mugwump door , ho 1ms boon the spring
of trouble and disaster. Ho is now in
the attitude of n sanctimonious bolter ,
although with 'some misgivings'agalnsjt
the presidential candidate to bo pre
sented by the democratic party of the
omplro slato. Ha is n democratic nui
sance and romtbllcan joy. Ho should got
oil the field. Lot him ho taken off the
democratic books. Let him bo repealed. "
THE most oitlnulo attempt at n joint
debate in this state is the feeble way
Doch trios to answer the pointed , sound
and studied arguments of Hainor.
There can bo only ono outcome to that
contest , the triumphant election of Mr.
KEM and White-bond closed their
debate onaagoment at Broken Bow and
Mr. Koin fools greatly relieved. A man
with Kent's record is not in position to
face the music while ho is being raked
fore and aft.
THE domo-Brltlsh-Amorican press is
already bombarding Minister Patrick
Egan for fear that ho will turn Irish-
( Vuiorioaiis against Grovor.
WHEUE are these southern states lhat
Weaver and Field will carry on the 8th
of November ?
A Crilol Thrust.
AtctiisoH Globe. /
Van WycUof Nebraska has the right Idea
of uollttcsvhen the republicans cannot use
him , uo otters Uis services to the pyosltion.
The Katouf Annrchlati.
Chicago Kr.u * Record.
The catiR ot ontorprlslpg cents ) ust killed
off ia Kuusas mot tuoir fate wttlto trying to
put tu operation the tleleotnblo Uioorles and
tench Ings of reformers who would have those
who huvo not , rlso in their might and pillage
from these who have.
The U rcimelo9s DoiKl.
McIColghau in his spoooh of acceptance at
Holdradgo said : "I moan no diaropect to the
dafensolcss dead when I say 1 am no demo
ornU" And yet the party ho designated as
"the defenseless dnud" met afterwards and
endorsed his nomination I
Tim ntjr of It.
The deadly onldomlc ot load colio In Cof-
foyvtllo , ICan. . has rid tbo country of the
worst gang of outlaws stnco the days of the
James boys. Tbe pity Is that on equal num
ber of honest tncu bit the dust whllo the
work of oxtcrmlmUlou was in progress.
Crouuse of > , tUeStutnp ,
OntyQufe , A
Mr. Crounso did not t Uo the week's layoff
ha expected. Ho resumed the tight Tuesday
and spoke at York to ah enthusiastic crowd.
Ho makes a splendid republican speech and
Hays his opponent in a merciless manner.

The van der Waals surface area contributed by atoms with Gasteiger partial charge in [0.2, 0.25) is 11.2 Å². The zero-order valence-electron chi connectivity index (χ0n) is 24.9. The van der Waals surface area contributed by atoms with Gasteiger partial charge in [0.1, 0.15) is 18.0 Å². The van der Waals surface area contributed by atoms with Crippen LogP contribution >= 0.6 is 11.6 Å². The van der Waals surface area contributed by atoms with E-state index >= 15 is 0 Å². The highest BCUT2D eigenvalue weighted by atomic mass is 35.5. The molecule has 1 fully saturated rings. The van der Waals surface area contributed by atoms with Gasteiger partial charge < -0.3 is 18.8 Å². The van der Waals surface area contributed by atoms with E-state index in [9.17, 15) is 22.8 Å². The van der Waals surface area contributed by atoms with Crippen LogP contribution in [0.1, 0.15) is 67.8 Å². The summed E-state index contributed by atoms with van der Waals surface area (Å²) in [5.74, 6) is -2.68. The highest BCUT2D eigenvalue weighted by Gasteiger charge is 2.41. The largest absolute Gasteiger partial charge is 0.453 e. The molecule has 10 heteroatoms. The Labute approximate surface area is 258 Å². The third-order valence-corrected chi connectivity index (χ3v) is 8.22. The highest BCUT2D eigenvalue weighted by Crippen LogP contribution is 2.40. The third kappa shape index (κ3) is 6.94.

His keen logic and oratorluul powers make
Van Wycu mad , who. cannot euduro to see
his past .record no clearly , held up to nubile
fcoplc'H J'Hftjr Consistency.
llcii Cloud Chief.
The people's party in Kansas , like Ne
briisKa , after howling themselves hoarse for
two years over the outlaudisbuess" of put
ting : bondholders and bankers Into olllco ,
have nominated and are running a million
aire for governor. Consistency in that
party is on the fenoo , aud is about to Jump
into the arms of the vary follows it has boon
A Dliraronoe of Opinion.
Kiw 1'orfc Tribune.
"Wo wage. " says Mr. Cleveland , "no ex
terminating wsr ugainst any American In
terosts. " Ana yet , reforrinejp Mr. Cleve
land's ono slgnlllcaut , utterance on the tariff
question , Senator Vest , one of bis most con
spicuous supporto'rs and most trusted lieu
tenants , said : "Mr. Cleveland has chat
longed the- protected Industries to a tight o
extermination. The tight is to the death. "
A I'ilgrliniiKe for Hoodie.
Kciv York Commercial.
Governor Boyd of Nebraska tuukos out a
good claim for a share in the Sick Cleveland
Fund. Tbo democrats of his state threaten
to withdraw tnelr stata ticket unless tho.
get a Blico of it or some other corruption
fund. And they are right. What are the
democrats for lo stand Idiy by and see tb
preciouR dollars going to the voters of III !
uois , Wisconsin , Iowa and Michigan , and
none to thoml Perish the thought.
A Victim ol Ciiliiiiiltjr.
Hon. Ctinrlos H. Van Wyck stands forth
as n shining cxuraplo of the depths of poverty
and ruin to which the people of this common
wealth have been reduced by -republican
government. Ho Is estimated by the most
conservative to He worth $ . > OD,000 ; bosldou his
vast landed property , ho owns a residence In
the national capital that in occupied by the
chief justice of the United States and is the
only man Nebrasua hasoverhadin Washing
ton who cnnsidorod himself able to build and
maintain a residence thero.
I'onilerly itud the Uum oraajr > >
Journal of the Krtclits of Labor.
A party which seeks to obscure its villlan-
ous declaration In favor of wildcat banks
behind a whlrlwind-dustr kind of tariff de
ception must bo Ia core straits.
Every sentence in tbo democratic- platform
is intended to catch votes , every paragraph
ia framed to gull the citizen , * Yes ,
the democratic party Is the party of the poor
man , and if ho continues to vote thut tiouot
ho will never be anything clue than a poor
Wlmt the Ulla jWuveg WhUper.
ItncoluJfcu > t.
This department ndtos with great grief
that tbuturstwhllo smooth young 'politician ,
the Hon. George Siernsdprff of Omaha , has
beoti turned down wltfi'p'ainful nnd exceed
ingly abrupt suddonn.es * . At a mooting of
tbo democratic control -committee yesterday
to till u vacancy oai.tUd toglilutlvo ticket
George received four voles out of uvonty-
four. Whut George oaunot figure out , bow-
over , Is bow ho received BO few votes when
twenty-two of bo cotmnlitoomon called him
uslae one at a tlmo und/us&urod him that ha
( the speaker ) wus onoiof ; the faithful four.
Ktru v Indicate the Current ,
The result of what are known as the "lit-
tie town elections" Jn .Connecticut , hold
Monday , ave Home encouraging indications
of republican stroncthv It is noticeable that
the chiet eaina were umdo in the manufac
turing towns and tho' tobacco growinc dis
tricts. Wlndhnm , Dorliy , Ansonla and Sey
mour , all Industrial centers , wont republi
can , while Windsor , In the tobacco district ,
Is another gain from the democrats. Tnejo
elections aonorally turn on local questions
and the vote is usually light , ilul HUCU Im
portant gain * as the republicans made are
fcigniflcaot of the direction In which tbo cur
rent Is running In Connecticut.
Vim \V > < ! ' Turikor anil l.ulrd.
Kiotirara I'luneer ,
In his Columou * epoech General Van
Wyck referred to ills anti-monopoly record
and directed his rotnartis to Hon. M. 1C , Tur
ner , for whom he tUumped this cougrobslonal